Can we stop caring about the Ukraine yet?

Gavin McInnes Author, The Death of Cool
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Oh, it’s just “Ukraine”? Okay, sorry. I’ll try to remember that but I think I already forgot.

I’ve been trying to care about Putin’s reclamation of Crimea but it’s honestly a lot easier caring how rude Justin Bieber is in his deposition. Many would disagree with this and claim this conflict is crucial to our understanding of the world today but I suspect they’re lying. A huge part of knowing about foreign policy is just showing off. This is especially true in America, where we’re so parochial only a third of us have passports.

You probably feel the same way. Most of us do. That’s why, when there’s a missing plane in Malaysia the news tells us there were “three Americans on board.” In Western Culture, our Pyramid of Caring goes like this: Your immediate family, your extended family, your countrymen, your culture, people who look like you, and finally, just when you’re about to run out of care, the rest of the world. To reject these natural instincts is to pretend we’re all the same.

This naiveté rears it’s ugly head in the Middle East where we’ve stuck our heads so deep in the sand, we assume they care about democracy as much as we do. I don’t think they even have immediate family at the top of their pyramid. I think Islam goes first. I’d Google it but I don’t really care about the Arab world. They can’t even do jumping jacks. I’m from the Kissinger school of foreign conflicts; “it’s a pity they can’t both lose.” I’m not a xenophobe — being scared of something implies you give it the time of day. I’m a Western chauvinist, and so are you.

Ignoring our differences and focusing on what we have in common is disingenuous at best and downright dangerous at worst. Nobody’s saying Lara Logan deserved what she got but when you see a woman with long blonde hair walk into a Muslim mob in Egypt and report like she’s at a student riot in Berkeley, you can’t help but think, “What are you doing there?” She may have been an hour or two from Egypt’s real pyramids but she was several light years away from their Care Pyramid.

Maybe if Americans traveled to the places they pretend to be interested in, they’d see that we’re not just different on the surface. We are intrinsically different to our very core. Russians think death is funny. The Chinese pray for material items. Central Americans think the handicapped are cursed. Africans think albino blood is magic. Even Europe is fundamentally different than us. Have you ever seen Eurovision? It’s a mind-blowingly lame song competition that brings the entire continent together in screaming applause. No thanks.

All right, since we’re talking about it, I’m going to Google Ukraine and find out where it is. Okay, done. Apparently, it’s near that place Borat was making fun of and borders Romania. Its homeless people were documented by photographer Boris Mikhailov, born in Kharkov, in a haunting coffee table book called Case History. The only other things I know about Ukraine are that pretty American girls tend to come from there, and they experienced a holocaust that rivals the Jewish one. I only find this interesting because we hear so much about Hitler while the New York Times denied the Holodomor ever happened. In each instance, I only care about Ukraine when it affects life here.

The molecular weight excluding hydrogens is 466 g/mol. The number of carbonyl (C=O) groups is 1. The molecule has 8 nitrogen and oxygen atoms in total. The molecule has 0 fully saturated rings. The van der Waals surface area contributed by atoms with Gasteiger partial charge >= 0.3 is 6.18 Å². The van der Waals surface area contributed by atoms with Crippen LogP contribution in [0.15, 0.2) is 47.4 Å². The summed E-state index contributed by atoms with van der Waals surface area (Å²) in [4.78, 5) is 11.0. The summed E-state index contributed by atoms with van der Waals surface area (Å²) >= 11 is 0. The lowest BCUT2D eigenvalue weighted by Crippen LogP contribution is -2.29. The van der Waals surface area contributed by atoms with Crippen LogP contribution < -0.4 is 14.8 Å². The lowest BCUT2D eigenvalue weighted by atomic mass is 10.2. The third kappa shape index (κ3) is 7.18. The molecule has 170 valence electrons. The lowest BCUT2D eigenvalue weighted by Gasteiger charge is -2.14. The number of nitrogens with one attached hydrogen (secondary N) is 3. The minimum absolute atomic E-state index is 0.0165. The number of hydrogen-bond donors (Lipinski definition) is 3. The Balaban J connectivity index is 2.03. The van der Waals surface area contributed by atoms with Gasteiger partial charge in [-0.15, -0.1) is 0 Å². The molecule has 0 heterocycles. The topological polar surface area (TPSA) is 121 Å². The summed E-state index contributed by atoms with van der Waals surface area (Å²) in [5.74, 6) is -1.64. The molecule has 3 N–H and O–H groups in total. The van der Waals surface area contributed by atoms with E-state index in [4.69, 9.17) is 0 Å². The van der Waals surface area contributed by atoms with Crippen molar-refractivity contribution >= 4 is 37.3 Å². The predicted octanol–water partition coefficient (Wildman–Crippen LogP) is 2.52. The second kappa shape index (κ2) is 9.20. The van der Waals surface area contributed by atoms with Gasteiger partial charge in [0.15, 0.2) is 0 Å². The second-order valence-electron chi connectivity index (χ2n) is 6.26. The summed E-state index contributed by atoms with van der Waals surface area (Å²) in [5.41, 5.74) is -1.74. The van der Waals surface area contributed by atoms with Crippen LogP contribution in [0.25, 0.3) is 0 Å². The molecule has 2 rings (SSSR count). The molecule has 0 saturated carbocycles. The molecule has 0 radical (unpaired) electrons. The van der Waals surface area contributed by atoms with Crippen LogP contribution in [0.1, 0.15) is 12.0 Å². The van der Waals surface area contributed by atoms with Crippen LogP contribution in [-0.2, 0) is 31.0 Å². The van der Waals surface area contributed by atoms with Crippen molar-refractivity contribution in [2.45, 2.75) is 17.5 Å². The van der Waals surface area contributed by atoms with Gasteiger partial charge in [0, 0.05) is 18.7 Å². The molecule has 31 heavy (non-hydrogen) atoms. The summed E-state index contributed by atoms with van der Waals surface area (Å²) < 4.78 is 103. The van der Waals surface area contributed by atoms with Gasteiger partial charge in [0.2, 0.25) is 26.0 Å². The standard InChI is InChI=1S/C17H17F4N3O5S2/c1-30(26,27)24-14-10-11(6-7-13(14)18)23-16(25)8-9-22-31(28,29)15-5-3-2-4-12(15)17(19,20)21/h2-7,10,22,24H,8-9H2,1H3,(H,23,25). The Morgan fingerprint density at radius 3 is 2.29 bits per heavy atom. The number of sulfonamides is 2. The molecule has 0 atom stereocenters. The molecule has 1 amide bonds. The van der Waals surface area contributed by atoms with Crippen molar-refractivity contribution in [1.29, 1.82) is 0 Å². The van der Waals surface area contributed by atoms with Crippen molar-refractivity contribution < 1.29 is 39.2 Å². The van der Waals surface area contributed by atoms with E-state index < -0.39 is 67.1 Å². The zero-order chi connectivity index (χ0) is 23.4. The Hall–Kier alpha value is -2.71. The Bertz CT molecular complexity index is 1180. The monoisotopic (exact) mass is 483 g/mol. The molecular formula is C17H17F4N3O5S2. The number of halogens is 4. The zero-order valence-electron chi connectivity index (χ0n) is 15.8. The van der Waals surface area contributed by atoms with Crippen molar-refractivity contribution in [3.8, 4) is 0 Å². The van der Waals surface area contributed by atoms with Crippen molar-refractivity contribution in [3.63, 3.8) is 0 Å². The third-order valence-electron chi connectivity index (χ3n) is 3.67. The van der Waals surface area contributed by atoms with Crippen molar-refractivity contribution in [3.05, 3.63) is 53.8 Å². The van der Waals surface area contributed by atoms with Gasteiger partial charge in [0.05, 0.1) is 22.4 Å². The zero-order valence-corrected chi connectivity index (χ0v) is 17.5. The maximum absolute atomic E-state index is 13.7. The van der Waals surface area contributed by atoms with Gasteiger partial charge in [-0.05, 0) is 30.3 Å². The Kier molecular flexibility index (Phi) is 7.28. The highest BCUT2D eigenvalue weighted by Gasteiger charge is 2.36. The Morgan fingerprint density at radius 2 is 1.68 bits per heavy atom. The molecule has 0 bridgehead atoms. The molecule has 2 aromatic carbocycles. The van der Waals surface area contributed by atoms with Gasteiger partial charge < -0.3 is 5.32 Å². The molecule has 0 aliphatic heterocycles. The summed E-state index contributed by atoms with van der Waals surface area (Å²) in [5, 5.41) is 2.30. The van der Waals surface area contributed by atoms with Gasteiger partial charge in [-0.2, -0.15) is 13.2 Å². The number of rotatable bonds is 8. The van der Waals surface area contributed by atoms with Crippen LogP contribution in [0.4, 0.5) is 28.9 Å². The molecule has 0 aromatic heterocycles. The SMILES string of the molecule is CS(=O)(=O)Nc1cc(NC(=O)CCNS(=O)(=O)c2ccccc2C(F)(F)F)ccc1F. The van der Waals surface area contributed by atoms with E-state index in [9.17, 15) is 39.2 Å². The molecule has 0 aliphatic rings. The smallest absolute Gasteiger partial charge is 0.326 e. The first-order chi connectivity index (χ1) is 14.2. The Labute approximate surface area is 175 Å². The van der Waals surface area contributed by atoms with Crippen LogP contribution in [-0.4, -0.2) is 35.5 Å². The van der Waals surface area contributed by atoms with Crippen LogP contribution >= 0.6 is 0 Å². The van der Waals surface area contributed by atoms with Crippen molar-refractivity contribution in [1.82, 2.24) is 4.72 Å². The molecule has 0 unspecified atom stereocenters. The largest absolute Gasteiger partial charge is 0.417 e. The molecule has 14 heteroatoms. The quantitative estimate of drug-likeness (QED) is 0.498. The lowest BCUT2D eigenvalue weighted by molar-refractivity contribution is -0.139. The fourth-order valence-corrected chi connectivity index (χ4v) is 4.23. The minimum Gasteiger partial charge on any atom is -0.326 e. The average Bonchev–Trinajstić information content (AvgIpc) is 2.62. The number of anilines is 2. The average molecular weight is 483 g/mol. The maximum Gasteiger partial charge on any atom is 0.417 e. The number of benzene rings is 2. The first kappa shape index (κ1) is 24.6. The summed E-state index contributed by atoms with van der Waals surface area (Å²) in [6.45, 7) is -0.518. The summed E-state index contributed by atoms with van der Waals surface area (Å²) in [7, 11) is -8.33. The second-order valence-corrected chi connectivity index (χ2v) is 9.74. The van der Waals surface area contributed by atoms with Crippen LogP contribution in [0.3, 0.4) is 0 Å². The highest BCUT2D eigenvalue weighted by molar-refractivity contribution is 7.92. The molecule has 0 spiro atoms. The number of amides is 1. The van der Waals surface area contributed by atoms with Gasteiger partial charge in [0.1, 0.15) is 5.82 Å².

However, it behooves a writer to investigate his subject so I sat down with Nikita Khrushchev’s granddaughter Nina Khrushcheva. She is a fascinating human being who has been dialed in to Putin “since day one” as she put it. Her theory is that Putin loves attention from the West and he’s drunk from the spotlight after Sochi. She also said that she has understood Putin’s every move up until the past week. “For the first time ever” she said looking concerned, “I can’t figure him out.” I was going to ask for more details but other questions took priority. “Are you rich?” I asked to which she responded, “I am Soviet.” I found her fascinating but it had more to do with talking to an expert about their field of expertise. I would have been just as enthralled talking to a dentist about teeth. And just like talking to a dentist, you may floss for a couple of days afterwards but you soon forget the conversation and get back to your old ways.

I can’t do that though. I need to try to understand this conflict. Michael Moynihan is so on top of world events, talking to him is like dipping a globe into Wikipedia. Not only does he know what happened in Crimea this afternoon, he can tell you what’s been going on there for the past thousand years. I think he said that Crimea was a province of Ukraine that Russia ultimately owned so it was sort of their right to take it back. I asked him if China’s ownership of Taiwan would be an apt analogy and he said… I can’t remember what he said after that, but it was very involved. As he spoke, I couldn’t help but think he looked a lot like a young, handsome Mr. Burns. I changed the subject and asked about his kid because I care about his family way more than everyone in Russia and Ukraine combined.

Here in New York, we have a Marxist mayor shutting down the best thing that has happened to the public school system in years. My kids go to public schools and putting them into private will cost me tens of thousands of dollars a year. Outside of New York and my immediate family, we have a president on a spending spree and a population that doesn’t get outraged when the government randomly takes away kids and tries to throw dissenters in jail. Maybe when we get our own house in order and get an administration that cares about the Constitution, I can start Googling archaic bureaucracies in Asia with cultural conflicts that go back centuries. Until then, even pretending to care is a waste of valuable resources.

Tags : ukraine
Gavin McInnes